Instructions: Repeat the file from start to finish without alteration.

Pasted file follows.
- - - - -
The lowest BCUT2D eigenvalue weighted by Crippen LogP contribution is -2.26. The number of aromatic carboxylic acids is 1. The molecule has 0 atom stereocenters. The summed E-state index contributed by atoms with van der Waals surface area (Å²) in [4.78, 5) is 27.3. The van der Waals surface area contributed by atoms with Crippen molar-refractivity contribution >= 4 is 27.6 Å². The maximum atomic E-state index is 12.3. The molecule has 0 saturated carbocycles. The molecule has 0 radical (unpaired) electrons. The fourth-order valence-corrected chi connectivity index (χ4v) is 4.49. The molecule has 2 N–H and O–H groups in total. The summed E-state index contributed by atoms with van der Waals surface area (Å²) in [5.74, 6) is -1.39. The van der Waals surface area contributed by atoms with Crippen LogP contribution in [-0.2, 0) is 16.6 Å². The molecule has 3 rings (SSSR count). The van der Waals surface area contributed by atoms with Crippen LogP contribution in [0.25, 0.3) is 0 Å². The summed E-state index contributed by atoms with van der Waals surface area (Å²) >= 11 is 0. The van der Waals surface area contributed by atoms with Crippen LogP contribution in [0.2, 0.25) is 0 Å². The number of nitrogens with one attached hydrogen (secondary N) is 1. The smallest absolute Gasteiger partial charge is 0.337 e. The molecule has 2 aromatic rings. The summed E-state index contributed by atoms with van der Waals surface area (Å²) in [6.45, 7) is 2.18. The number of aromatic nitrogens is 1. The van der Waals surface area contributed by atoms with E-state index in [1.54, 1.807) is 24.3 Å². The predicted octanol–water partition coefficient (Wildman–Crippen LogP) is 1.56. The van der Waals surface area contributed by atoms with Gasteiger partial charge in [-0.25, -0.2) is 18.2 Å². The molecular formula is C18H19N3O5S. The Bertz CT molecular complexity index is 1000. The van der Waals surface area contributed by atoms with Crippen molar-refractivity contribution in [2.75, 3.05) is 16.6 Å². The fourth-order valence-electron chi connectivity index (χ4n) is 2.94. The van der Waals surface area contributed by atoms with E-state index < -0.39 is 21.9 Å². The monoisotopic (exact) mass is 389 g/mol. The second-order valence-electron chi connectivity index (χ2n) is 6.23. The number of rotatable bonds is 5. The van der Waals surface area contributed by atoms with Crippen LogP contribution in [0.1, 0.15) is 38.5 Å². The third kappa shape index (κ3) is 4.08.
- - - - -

The lowest BCUT2D eigenvalue weighted by Crippen LogP contribution is -2.26. The number of aromatic carboxylic acids is 1. The molecule has 0 atom stereocenters. The summed E-state index contributed by atoms with van der Waals surface area (Å²) in [4.78, 5) is 27.3. The van der Waals surface area contributed by atoms with Crippen molar-refractivity contribution >= 4 is 27.6 Å². The maximum atomic E-state index is 12.3. The molecule has 0 saturated carbocycles. The molecule has 0 radical (unpaired) electrons. The fourth-order valence-corrected chi connectivity index (χ4v) is 4.49. The molecule has 2 N–H and O–H groups in total. The summed E-state index contributed by atoms with van der Waals surface area (Å²) in [5.74, 6) is -1.39. The van der Waals surface area contributed by atoms with Crippen LogP contribution in [-0.2, 0) is 16.6 Å². The molecule has 3 rings (SSSR count). The van der Waals surface area contributed by atoms with Crippen LogP contribution in [0.25, 0.3) is 0 Å². The summed E-state index contributed by atoms with van der Waals surface area (Å²) >= 11 is 0. The van der Waals surface area contributed by atoms with Crippen LogP contribution in [0.2, 0.25) is 0 Å². The number of nitrogens with one attached hydrogen (secondary N) is 1. The smallest absolute Gasteiger partial charge is 0.337 e. The molecule has 2 aromatic rings. The summed E-state index contributed by atoms with van der Waals surface area (Å²) in [6.45, 7) is 2.18. The number of aromatic nitrogens is 1. The van der Waals surface area contributed by atoms with E-state index in [1.54, 1.807) is 24.3 Å². The predicted octanol–water partition coefficient (Wildman–Crippen LogP) is 1.56. The van der Waals surface area contributed by atoms with Gasteiger partial charge in [-0.25, -0.2) is 18.2 Å². The molecular formula is C18H19N3O5S. The Bertz CT molecular complexity index is 1000. The van der Waals surface area contributed by atoms with Crippen molar-refractivity contribution in [2.75, 3.05) is 16.6 Å². The fourth-order valence-electron chi connectivity index (χ4n) is 2.94. The van der Waals surface area contributed by atoms with E-state index < -0.39 is 21.9 Å². The monoisotopic (exact) mass is 389 g/mol. The second-order valence-electron chi connectivity index (χ2n) is 6.23. The number of rotatable bonds is 5. The van der Waals surface area contributed by atoms with Crippen LogP contribution in [0.1, 0.15) is 38.5 Å². The third kappa shape index (κ3) is 4.08.